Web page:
Thus, the American Society of Clinical Oncology has included an option of early introduction of palliative care for patients in advanced stages of the disease into standard cancer care protocols. This may also mean that palliative care programs need refinement and development. In addition, it has been suggested that palliative care programs for patients with advanced lung cancer should include seven key components relating to rapport building, symptoms, coping, understanding of the disease, available treatments, end-of-life planning, and family relations (Yoong et al, 2013). Overview of the available literature shows that coping stage is a largely understudied component that needs to be further researched. In order to study coping component as an outcome measure, it is, first, necessary to define it. Hence, the World Health Organization (1999) defines coping, as a capacity, a capacity to respond and recover from something stressful. Another opinion is that only primarily good coping may be defined, as active problem solving that is optimistic, resourceful, practical, and flexible (Coping skills for life: Think smart, live well, n.d.). As a result, coping ability is understood as the capacity of the patient to utilize inner resources and various support techniques, as well as external support in order to be able to deal with the diagnosis, remain positive about the treatment and its outcomes, and not to fall into severe depression and despair.

Clinical Significance

The issue of early palliative care in general and its particular focus on coping abilities, as well as its introduction into care programs for lung cancer patients is highly topical and important issue for the health care field. The matter is that the results of previous studies by Greer et al. (2012) and Pirl et al. (2012) show a positive impact of early palliative care on the depression predispositions, survival of lung cancer patients, their end-of-life care, and quality of life of their family, yet they do not study changes in the coping ability of patients. In fact, most studies of palliative care for lung cancer patients focus mainly on the quality of life (Vanbutsele et al., 2015). Nonetheless, herein it is hypothesized that early palliative care can positively impact coping abilities of patients with advanced lung cancer.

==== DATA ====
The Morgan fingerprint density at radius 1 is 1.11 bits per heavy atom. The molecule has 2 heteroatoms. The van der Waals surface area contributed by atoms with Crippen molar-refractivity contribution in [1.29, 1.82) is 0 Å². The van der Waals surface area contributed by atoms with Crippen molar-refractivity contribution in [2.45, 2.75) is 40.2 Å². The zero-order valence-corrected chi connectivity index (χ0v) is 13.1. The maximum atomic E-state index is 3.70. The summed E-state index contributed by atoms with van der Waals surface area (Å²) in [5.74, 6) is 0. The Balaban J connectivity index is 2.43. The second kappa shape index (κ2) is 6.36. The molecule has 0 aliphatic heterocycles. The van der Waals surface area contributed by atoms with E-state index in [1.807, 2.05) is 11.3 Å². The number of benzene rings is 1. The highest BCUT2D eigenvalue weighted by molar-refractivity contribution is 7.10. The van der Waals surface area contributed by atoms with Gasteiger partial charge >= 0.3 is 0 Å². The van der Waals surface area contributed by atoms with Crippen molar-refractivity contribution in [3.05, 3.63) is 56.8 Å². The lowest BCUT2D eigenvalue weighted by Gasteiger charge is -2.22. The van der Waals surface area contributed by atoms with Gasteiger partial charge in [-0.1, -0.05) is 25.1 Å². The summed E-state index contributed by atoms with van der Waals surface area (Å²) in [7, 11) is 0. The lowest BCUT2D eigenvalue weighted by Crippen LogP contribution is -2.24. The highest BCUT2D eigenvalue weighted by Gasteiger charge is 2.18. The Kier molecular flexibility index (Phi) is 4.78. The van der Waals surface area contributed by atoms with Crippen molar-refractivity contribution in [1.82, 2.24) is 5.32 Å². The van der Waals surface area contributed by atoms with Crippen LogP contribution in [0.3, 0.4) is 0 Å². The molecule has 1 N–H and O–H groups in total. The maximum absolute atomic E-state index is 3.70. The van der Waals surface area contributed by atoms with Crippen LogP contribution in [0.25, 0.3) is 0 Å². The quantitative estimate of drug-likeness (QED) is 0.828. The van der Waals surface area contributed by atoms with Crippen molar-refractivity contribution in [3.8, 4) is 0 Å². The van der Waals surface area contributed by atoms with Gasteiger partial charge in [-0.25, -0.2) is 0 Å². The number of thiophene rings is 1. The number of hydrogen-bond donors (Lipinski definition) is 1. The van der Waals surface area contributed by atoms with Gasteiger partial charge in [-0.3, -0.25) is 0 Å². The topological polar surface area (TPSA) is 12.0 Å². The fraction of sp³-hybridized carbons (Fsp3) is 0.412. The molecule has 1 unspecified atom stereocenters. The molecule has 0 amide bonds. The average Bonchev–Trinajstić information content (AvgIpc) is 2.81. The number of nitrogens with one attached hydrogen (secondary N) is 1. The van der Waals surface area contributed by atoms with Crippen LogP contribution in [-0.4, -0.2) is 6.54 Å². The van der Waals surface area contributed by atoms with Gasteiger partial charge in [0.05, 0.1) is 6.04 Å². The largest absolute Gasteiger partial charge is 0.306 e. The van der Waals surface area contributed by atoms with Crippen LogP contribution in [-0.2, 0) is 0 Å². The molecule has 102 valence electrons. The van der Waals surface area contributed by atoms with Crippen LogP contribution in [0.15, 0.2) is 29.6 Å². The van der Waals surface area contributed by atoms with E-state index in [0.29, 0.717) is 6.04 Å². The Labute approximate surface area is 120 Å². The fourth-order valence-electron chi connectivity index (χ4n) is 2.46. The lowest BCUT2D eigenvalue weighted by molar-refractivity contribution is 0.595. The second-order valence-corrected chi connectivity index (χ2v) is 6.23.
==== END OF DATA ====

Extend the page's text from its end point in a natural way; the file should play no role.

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Purpose

The purpose of the research is to study the impact of early introduced palliative care complex into the general care program of advanced lung cancer patients on their coping ability. The PICOT question for this study is: In cancer patients within the first three weeks of diagnosis with metastatic, does the integration of palliative care to the oncologic visits compared to the standard care at oncologic visits, strengthen the patients coping ability over an 8 weeks time frame?